|As Executive Director of DotConnectAfrica Trust (DCA Trust) and spearhead of the Yes2DotAfrica Campaign, it gives me great pleasure to send this end of year message at Christmas to our entire Pan-African constituency and global community of supporters and well-wishers all over the world.
2012 was truly and eventful and memorable year. It was a year of many firsts and though Africa is recovering from the natural disasters faced in 2011 as well as leadership changes all over the world, we had some positive land marks as well.
Here in Africa we have seen major changes in the governments as well as development in the Internet infrastructure.
The continent is healing from the revolution witnessed in North Africa that saw the overthrow of three Heads of States in Tunisia,Egypt and Libya in 2011. The protest movements in North Africa were aided, and the events propelled, by extensive use of social media such as Facebook and Twitter only show how Africans are yearning for new leadership and we hope for a promising and developing democratic future.
The Internet and ICTs are being employed as useful and collaborative tools in this quest for democratic freedoms.
DCA believes protests do not come with a “code of conduct”. The voices of dissent and those excluded and marginalized should simply be heard by the political leadership.
To avoid large-scale upheaval, institutions and political systems need to be reformed in order to effect social change through non-violent and democratic means.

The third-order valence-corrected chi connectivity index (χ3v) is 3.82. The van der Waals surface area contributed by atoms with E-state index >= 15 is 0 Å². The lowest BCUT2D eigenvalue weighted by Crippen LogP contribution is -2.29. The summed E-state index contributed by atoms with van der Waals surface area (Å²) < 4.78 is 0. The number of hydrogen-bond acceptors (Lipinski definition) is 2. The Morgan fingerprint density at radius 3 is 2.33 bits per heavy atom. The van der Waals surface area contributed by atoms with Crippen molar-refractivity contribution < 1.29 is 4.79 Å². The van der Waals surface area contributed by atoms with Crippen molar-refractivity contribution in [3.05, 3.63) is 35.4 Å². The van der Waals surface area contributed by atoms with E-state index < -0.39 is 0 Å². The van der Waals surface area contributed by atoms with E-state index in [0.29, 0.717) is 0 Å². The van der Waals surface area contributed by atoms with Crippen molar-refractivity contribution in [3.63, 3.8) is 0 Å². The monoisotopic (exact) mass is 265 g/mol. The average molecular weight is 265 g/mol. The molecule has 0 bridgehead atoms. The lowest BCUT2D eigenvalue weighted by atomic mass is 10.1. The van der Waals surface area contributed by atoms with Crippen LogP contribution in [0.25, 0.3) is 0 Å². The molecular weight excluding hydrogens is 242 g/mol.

Countries like the USA recently held peaceful elections and have now embarked on national development after re-electing President Obama, who was named Man of the Year in this week’s Time Magazine. Developments are reminiscent of democratic processes that need to be encouraged all over the world.
According to Time Magazine: “The Obama effect was not ephemeral anymore, no longer reducible to what had once been mocked as “that hopey-changey stuff.” It could be measured – in wars stopped and started; industries saved, restructured or reregulated; tax cuts extended; debt levels inflated; terrorists killed; the health-insurance system reimagined; and gay service members who could walk in uniform with their partners. It could be seen in the new faces who waited hours to vote and in the new ways campaigns are run. America debated and decided this year: History would not record Obama’s presidency as a fluke.”
Even in times such as the Hurricane Sandy that devastated parts of the North-Eastern USA, we join hands to comfort those affected and hope that better emergency response mechanisms are adopted to mitigate the effects of such unavoidable natural disasters in the future.
In the internet circles, 2012 proved to be a seminal year for Internet Governance and would go down in history as the Year of the new gTLD Program which the Internet Corporation for Assigned Names and Numbers (ICANN) had launched to expand and radically transform the Internet.
In early March, DCA graced the ICANN 43 meeting, held at Costa Rica discussions focuses in bettering the development of the internet, particularly issues that deal with transparency. DCA seconds Mr. Beckstrom the former ICANN CEO who indeed remarked “We must seize the opportunity to embrace the transparency and good governance that this precious resource deserves. ICANN must be able to act for the public good while placing commercial and financial interest in the appropriate context.”
In April, DotConnectAfrica Trust (DCA) had submitted an application for the .Africa geographic name string. DCA Trust had received early endorsements since 2008/2009 for the .Africa string from the African Union Commission and the UN Economic Commission for Africa, on the basis of which it had undertaken a multi-year global campaign and promotional effort to create awareness and support for the .Africa name string; and felt great relief after successfully submitting its .Africa application when the new gTLD application window closed eventually.